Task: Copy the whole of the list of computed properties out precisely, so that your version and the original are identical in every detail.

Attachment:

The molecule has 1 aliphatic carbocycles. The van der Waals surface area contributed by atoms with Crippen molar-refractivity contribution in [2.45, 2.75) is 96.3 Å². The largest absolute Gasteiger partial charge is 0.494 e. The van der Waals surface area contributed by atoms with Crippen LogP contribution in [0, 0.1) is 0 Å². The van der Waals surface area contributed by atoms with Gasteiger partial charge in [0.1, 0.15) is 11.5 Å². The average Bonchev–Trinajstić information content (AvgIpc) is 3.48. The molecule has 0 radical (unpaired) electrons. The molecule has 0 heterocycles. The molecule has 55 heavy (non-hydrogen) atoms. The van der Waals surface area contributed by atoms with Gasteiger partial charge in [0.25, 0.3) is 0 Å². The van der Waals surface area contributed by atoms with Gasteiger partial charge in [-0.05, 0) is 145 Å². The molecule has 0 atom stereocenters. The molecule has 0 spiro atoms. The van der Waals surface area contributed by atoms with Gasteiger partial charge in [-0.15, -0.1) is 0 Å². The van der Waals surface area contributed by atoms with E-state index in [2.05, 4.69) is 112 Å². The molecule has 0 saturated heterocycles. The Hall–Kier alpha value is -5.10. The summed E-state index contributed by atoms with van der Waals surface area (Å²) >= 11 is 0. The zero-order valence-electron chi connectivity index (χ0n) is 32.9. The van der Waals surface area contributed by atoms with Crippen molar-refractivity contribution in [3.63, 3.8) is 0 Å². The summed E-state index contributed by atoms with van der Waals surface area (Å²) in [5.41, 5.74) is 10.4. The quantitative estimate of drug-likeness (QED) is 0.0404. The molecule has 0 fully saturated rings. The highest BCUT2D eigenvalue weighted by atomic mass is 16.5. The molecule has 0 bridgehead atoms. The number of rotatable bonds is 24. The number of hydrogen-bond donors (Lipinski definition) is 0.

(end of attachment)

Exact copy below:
The molecule has 1 aliphatic carbocycles. The van der Waals surface area contributed by atoms with Crippen molar-refractivity contribution in [2.45, 2.75) is 96.3 Å². The largest absolute Gasteiger partial charge is 0.494 e. The van der Waals surface area contributed by atoms with Crippen LogP contribution in [0, 0.1) is 0 Å². The van der Waals surface area contributed by atoms with Gasteiger partial charge in [0.1, 0.15) is 11.5 Å². The average Bonchev–Trinajstić information content (AvgIpc) is 3.48. The molecule has 0 radical (unpaired) electrons. The molecule has 0 heterocycles. The molecule has 55 heavy (non-hydrogen) atoms. The van der Waals surface area contributed by atoms with Gasteiger partial charge in [0.25, 0.3) is 0 Å². The van der Waals surface area contributed by atoms with Gasteiger partial charge in [-0.05, 0) is 145 Å². The molecule has 0 atom stereocenters. The molecule has 0 spiro atoms. The van der Waals surface area contributed by atoms with Gasteiger partial charge in [-0.15, -0.1) is 0 Å². The van der Waals surface area contributed by atoms with E-state index in [2.05, 4.69) is 112 Å². The molecule has 0 saturated heterocycles. The Hall–Kier alpha value is -5.10. The summed E-state index contributed by atoms with van der Waals surface area (Å²) >= 11 is 0. The zero-order valence-electron chi connectivity index (χ0n) is 32.9. The van der Waals surface area contributed by atoms with Crippen molar-refractivity contribution in [3.63, 3.8) is 0 Å². The summed E-state index contributed by atoms with van der Waals surface area (Å²) in [5.41, 5.74) is 10.4. The quantitative estimate of drug-likeness (QED) is 0.0404. The molecule has 0 fully saturated rings. The highest BCUT2D eigenvalue weighted by atomic mass is 16.5. The molecule has 0 bridgehead atoms. The number of rotatable bonds is 24. The number of hydrogen-bond donors (Lipinski definition) is 0.